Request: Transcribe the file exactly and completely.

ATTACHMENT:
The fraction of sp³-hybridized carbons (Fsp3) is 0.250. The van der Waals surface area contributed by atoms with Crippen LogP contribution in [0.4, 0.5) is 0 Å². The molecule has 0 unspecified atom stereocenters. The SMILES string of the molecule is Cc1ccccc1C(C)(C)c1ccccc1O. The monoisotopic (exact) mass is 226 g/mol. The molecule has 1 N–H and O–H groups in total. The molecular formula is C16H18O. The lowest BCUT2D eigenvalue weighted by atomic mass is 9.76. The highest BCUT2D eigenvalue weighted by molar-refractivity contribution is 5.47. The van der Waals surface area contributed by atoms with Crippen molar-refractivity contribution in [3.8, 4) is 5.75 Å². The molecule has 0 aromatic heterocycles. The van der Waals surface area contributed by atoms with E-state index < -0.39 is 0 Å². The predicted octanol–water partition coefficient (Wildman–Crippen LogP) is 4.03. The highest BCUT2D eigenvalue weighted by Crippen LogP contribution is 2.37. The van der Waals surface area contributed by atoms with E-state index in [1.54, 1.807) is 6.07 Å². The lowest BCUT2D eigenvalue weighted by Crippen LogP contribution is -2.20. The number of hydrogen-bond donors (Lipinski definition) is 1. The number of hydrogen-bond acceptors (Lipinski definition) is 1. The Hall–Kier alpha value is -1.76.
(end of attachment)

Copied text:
The fraction of sp³-hybridized carbons (Fsp3) is 0.250. The van der Waals surface area contributed by atoms with Crippen LogP contribution in [0.4, 0.5) is 0 Å². The molecule has 0 unspecified atom stereocenters. The SMILES string of the molecule is Cc1ccccc1C(C)(C)c1ccccc1O. The monoisotopic (exact) mass is 226 g/mol. The molecule has 1 N–H and O–H groups in total. The molecular formula is C16H18O. The lowest BCUT2D eigenvalue weighted by atomic mass is 9.76. The highest BCUT2D eigenvalue weighted by molar-refractivity contribution is 5.47. The van der Waals surface area contributed by atoms with Crippen molar-refractivity contribution in [3.8, 4) is 5.75 Å². The molecule has 0 aromatic heterocycles. The van der Waals surface area contributed by atoms with E-state index < -0.39 is 0 Å². The predicted octanol–water partition coefficient (Wildman–Crippen LogP) is 4.03. The highest BCUT2D eigenvalue weighted by Crippen LogP contribution is 2.37. The van der Waals surface area contributed by atoms with E-state index in [1.54, 1.807) is 6.07 Å². The lowest BCUT2D eigenvalue weighted by Crippen LogP contribution is -2.20. The number of hydrogen-bond donors (Lipinski definition) is 1. The number of hydrogen-bond acceptors (Lipinski definition) is 1. The Hall–Kier alpha value is -1.76.